On Monday, Graham continued his effort to hold the surviving suspect of the Boston Marathon bombing as an enemy combatant.
Sen. Lindsey Graham continued his push to hold the surviving Boston Marathon bombing suspect as an enemy combatant Monday afternoon, even after the Justice Department unveiled federal criminal charges.
The suspect “will not be treated as an enemy combatant,” according to White House Press Secretary Jay Carney.
The latest campaign by the South Carolina Republican to have an individual associated with terrorism held as an enemy combatant began on Twitter the afternoon of April 19, in the midst of the massive manhunt for Dzhokhar A. Tsarnaev.
Since then, Graham has led an effort with several other Republicans to push against offering Miranda rights and a guarantee of counsel to Tsarnaev, who reportedly became an American citizen last year.
“We should be focused on gathering intelligence from this suspect right now that can help our nation understand how this attack occurred and what may follow in the future. That should be our focus, not a future domestic criminal trial that may take years to complete,” Graham said in an April 20 joint statement with his GOP kindred spirits Kelly Ayotte of New Hampshire and John McCain of Arizona, with a guest appearance by Rep. Peter T. King, R-N.Y.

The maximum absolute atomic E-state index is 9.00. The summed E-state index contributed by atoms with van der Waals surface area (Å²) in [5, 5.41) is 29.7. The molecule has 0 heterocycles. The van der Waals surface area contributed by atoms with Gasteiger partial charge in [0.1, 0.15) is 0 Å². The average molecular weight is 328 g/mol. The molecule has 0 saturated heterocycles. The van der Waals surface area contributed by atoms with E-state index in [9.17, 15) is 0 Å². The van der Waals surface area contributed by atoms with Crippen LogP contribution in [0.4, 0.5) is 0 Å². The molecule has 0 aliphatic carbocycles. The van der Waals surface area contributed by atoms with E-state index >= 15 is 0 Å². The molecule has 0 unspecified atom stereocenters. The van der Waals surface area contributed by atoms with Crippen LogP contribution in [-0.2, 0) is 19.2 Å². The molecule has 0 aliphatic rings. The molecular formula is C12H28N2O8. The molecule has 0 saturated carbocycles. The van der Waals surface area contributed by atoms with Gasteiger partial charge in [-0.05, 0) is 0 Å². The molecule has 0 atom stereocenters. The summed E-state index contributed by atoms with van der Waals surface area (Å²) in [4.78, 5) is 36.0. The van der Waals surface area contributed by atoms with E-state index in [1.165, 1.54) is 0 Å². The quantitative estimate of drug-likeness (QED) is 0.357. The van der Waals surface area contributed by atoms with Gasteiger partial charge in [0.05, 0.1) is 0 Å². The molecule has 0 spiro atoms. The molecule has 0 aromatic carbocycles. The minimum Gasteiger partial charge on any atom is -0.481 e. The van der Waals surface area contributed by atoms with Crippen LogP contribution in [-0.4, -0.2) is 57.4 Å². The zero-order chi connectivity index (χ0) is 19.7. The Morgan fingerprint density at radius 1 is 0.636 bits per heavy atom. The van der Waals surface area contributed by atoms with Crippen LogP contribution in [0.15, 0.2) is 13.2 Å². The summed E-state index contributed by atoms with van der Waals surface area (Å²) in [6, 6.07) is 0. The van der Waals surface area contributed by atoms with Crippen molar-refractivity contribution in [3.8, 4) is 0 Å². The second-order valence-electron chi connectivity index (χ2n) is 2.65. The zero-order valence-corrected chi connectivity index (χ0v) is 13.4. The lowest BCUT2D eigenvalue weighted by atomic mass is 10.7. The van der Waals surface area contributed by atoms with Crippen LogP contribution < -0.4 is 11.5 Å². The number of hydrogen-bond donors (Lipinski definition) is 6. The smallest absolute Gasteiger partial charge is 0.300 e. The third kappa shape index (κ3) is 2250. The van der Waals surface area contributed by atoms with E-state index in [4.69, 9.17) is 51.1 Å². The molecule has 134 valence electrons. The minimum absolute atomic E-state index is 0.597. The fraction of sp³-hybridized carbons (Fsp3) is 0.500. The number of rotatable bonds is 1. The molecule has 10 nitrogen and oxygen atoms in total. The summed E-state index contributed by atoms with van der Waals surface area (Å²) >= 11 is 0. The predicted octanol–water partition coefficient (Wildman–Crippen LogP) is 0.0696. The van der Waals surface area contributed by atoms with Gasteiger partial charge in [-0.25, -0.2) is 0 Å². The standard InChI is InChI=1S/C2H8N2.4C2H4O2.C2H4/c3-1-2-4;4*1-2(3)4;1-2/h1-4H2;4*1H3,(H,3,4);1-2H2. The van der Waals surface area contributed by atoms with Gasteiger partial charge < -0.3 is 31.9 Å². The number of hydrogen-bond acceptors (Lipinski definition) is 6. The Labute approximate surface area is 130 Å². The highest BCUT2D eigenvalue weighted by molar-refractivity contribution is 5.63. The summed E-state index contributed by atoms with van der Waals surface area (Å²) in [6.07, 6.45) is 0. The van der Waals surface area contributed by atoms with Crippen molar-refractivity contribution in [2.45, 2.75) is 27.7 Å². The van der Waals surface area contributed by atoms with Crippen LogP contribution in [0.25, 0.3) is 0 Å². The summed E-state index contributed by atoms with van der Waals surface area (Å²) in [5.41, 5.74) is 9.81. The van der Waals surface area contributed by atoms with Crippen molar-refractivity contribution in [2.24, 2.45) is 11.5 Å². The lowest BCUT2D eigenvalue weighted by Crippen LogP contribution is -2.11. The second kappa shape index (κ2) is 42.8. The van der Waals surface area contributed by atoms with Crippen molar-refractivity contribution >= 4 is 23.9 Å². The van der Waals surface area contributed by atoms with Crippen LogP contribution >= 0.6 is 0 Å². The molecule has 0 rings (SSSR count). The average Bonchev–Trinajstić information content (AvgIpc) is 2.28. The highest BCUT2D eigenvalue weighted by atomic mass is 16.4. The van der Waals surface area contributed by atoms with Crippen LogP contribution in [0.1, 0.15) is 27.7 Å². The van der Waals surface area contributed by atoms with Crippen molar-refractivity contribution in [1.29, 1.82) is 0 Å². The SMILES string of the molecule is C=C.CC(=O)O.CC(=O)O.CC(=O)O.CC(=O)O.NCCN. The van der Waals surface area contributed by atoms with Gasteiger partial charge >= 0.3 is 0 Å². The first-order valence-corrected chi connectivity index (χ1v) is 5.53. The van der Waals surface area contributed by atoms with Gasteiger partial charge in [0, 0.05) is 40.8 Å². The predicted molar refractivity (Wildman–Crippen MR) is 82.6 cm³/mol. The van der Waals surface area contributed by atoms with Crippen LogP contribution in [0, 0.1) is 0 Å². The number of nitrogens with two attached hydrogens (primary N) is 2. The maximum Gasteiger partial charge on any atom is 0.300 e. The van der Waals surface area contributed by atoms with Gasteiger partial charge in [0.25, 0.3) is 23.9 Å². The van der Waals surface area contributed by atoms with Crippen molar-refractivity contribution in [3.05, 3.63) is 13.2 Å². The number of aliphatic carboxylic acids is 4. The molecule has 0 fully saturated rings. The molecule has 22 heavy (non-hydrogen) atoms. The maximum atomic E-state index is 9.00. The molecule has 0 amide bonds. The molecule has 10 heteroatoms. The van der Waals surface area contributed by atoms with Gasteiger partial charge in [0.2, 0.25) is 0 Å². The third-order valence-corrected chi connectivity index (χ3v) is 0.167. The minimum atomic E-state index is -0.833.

Graham has made repeated TV and radio appearances since April 19 to get attention for his point of view, although the Justice Department is clearly taking a different course, announcing that it had filed criminal charges Monday in U.S. District Court in Boston.
“We hope that this prosecution will bring some small measure of comfort both to the public at large and to the victims and their families that justice will be served,” U.S. Attorney Carmen Ortiz said in a statement. “While we will not be able to comment on any possible communications between the suspect and law enforcement at this time, as a general rule, the government will always seek to elicit all the actionable intelligence and information we can from terrorist suspects taken into our custody.”
Graham said that he was well aware that information obtained during an interrogation outside the traditional criminal justice process would not permit statements to be admissible in a civilian court, but he said that the evidence in place is so substantial that a “first year law student” could secure a conviction in this case.
“It is imperative that we have time with this suspect, not to prove his guilt or innocence — there’s ample evidence of that — but to gather intelligence as to what he may know about terrorist organizations” or other individuals who may be plotting attacks on the United States, Graham told reporters.